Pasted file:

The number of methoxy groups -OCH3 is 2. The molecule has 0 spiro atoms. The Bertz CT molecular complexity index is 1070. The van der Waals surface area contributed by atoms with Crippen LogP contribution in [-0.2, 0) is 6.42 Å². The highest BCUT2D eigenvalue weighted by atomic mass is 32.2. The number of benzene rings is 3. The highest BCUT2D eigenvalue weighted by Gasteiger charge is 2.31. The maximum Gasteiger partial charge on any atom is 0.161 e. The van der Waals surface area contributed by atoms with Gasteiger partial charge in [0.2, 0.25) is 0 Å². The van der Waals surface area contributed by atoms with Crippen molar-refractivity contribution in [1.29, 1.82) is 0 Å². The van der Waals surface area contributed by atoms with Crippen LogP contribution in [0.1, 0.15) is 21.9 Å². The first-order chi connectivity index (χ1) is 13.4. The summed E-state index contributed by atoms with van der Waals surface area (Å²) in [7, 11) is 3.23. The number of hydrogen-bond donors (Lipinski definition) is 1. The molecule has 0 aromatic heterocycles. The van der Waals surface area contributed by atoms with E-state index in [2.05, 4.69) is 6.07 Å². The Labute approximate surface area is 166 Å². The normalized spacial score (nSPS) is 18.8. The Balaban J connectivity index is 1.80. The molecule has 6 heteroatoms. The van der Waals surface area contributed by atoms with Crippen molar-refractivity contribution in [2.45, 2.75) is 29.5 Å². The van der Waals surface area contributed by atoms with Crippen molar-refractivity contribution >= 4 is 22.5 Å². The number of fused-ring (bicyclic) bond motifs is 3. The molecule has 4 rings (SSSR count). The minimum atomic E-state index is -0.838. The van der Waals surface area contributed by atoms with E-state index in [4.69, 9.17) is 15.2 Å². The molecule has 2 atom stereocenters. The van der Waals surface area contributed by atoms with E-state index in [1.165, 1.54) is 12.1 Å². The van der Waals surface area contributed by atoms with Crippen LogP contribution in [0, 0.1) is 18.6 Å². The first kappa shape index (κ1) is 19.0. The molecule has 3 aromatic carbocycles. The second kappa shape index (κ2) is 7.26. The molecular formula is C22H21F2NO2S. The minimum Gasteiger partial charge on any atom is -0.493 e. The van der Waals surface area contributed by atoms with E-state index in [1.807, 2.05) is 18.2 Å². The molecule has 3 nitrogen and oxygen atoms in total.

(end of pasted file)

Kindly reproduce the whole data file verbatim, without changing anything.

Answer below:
The number of methoxy groups -OCH3 is 2. The molecule has 0 spiro atoms. The Bertz CT molecular complexity index is 1070. The van der Waals surface area contributed by atoms with Crippen LogP contribution in [-0.2, 0) is 6.42 Å². The highest BCUT2D eigenvalue weighted by atomic mass is 32.2. The number of benzene rings is 3. The highest BCUT2D eigenvalue weighted by Gasteiger charge is 2.31. The maximum Gasteiger partial charge on any atom is 0.161 e. The van der Waals surface area contributed by atoms with Gasteiger partial charge in [0.2, 0.25) is 0 Å². The van der Waals surface area contributed by atoms with Crippen molar-refractivity contribution in [1.29, 1.82) is 0 Å². The van der Waals surface area contributed by atoms with Crippen LogP contribution in [0.1, 0.15) is 21.9 Å². The first-order chi connectivity index (χ1) is 13.4. The summed E-state index contributed by atoms with van der Waals surface area (Å²) in [7, 11) is 3.23. The number of hydrogen-bond donors (Lipinski definition) is 1. The molecule has 0 aromatic heterocycles. The van der Waals surface area contributed by atoms with E-state index in [2.05, 4.69) is 6.07 Å². The Labute approximate surface area is 166 Å². The normalized spacial score (nSPS) is 18.8. The Balaban J connectivity index is 1.80. The molecule has 6 heteroatoms. The van der Waals surface area contributed by atoms with Crippen molar-refractivity contribution in [2.45, 2.75) is 29.5 Å². The van der Waals surface area contributed by atoms with Crippen molar-refractivity contribution >= 4 is 22.5 Å². The number of fused-ring (bicyclic) bond motifs is 3. The molecule has 4 rings (SSSR count). The minimum atomic E-state index is -0.838. The van der Waals surface area contributed by atoms with E-state index in [4.69, 9.17) is 15.2 Å². The molecule has 2 atom stereocenters. The van der Waals surface area contributed by atoms with E-state index in [1.165, 1.54) is 12.1 Å². The van der Waals surface area contributed by atoms with Crippen LogP contribution in [0, 0.1) is 18.6 Å². The first kappa shape index (κ1) is 19.0. The molecule has 3 aromatic carbocycles. The second kappa shape index (κ2) is 7.26. The molecular formula is C22H21F2NO2S. The minimum Gasteiger partial charge on any atom is -0.493 e. The van der Waals surface area contributed by atoms with E-state index in [1.807, 2.05) is 18.2 Å². The molecule has 3 nitrogen and oxygen atoms in total.